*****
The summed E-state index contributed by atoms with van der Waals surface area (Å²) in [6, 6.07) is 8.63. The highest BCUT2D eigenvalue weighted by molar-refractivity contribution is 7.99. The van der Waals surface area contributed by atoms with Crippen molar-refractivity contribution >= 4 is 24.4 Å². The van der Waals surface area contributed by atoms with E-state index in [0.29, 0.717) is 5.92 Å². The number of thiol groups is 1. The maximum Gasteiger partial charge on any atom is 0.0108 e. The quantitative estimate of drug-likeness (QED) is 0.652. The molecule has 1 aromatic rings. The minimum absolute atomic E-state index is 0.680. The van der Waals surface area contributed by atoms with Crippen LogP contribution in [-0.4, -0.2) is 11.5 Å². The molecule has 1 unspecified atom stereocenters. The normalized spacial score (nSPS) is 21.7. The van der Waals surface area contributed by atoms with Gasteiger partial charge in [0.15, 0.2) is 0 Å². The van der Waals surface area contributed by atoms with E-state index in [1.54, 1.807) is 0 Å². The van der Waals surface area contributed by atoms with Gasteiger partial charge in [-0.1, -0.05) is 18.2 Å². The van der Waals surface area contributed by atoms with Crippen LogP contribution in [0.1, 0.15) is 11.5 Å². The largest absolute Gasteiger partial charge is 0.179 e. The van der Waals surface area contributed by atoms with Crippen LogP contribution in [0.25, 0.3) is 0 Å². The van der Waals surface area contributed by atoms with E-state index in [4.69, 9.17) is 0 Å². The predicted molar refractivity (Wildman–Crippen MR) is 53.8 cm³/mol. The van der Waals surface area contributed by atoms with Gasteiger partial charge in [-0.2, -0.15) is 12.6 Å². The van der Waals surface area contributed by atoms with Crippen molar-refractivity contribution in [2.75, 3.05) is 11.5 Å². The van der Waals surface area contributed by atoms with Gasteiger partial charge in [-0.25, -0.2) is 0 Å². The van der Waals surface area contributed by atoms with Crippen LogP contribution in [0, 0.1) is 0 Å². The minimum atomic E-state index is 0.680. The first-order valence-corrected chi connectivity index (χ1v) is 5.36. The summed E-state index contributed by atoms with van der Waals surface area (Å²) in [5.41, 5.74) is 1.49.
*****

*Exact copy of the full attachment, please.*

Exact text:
The summed E-state index contributed by atoms with van der Waals surface area (Å²) in [6, 6.07) is 8.63. The highest BCUT2D eigenvalue weighted by molar-refractivity contribution is 7.99. The van der Waals surface area contributed by atoms with Crippen molar-refractivity contribution >= 4 is 24.4 Å². The van der Waals surface area contributed by atoms with E-state index in [0.29, 0.717) is 5.92 Å². The number of thiol groups is 1. The maximum Gasteiger partial charge on any atom is 0.0108 e. The quantitative estimate of drug-likeness (QED) is 0.652. The molecule has 1 aromatic rings. The minimum absolute atomic E-state index is 0.680. The van der Waals surface area contributed by atoms with Crippen LogP contribution in [-0.4, -0.2) is 11.5 Å². The molecule has 1 unspecified atom stereocenters. The normalized spacial score (nSPS) is 21.7. The van der Waals surface area contributed by atoms with Gasteiger partial charge in [0.15, 0.2) is 0 Å². The van der Waals surface area contributed by atoms with E-state index in [1.54, 1.807) is 0 Å². The van der Waals surface area contributed by atoms with Gasteiger partial charge in [-0.1, -0.05) is 18.2 Å². The van der Waals surface area contributed by atoms with Crippen LogP contribution in [0.1, 0.15) is 11.5 Å². The largest absolute Gasteiger partial charge is 0.179 e. The van der Waals surface area contributed by atoms with Crippen LogP contribution in [0.25, 0.3) is 0 Å². The van der Waals surface area contributed by atoms with E-state index in [4.69, 9.17) is 0 Å². The predicted molar refractivity (Wildman–Crippen MR) is 53.8 cm³/mol. The van der Waals surface area contributed by atoms with Gasteiger partial charge in [-0.2, -0.15) is 12.6 Å². The van der Waals surface area contributed by atoms with Crippen molar-refractivity contribution in [2.75, 3.05) is 11.5 Å². The van der Waals surface area contributed by atoms with Gasteiger partial charge in [-0.25, -0.2) is 0 Å². The van der Waals surface area contributed by atoms with Crippen LogP contribution in [0, 0.1) is 0 Å². The minimum atomic E-state index is 0.680. The first-order valence-corrected chi connectivity index (χ1v) is 5.36. The summed E-state index contributed by atoms with van der Waals surface area (Å²) in [5.41, 5.74) is 1.49.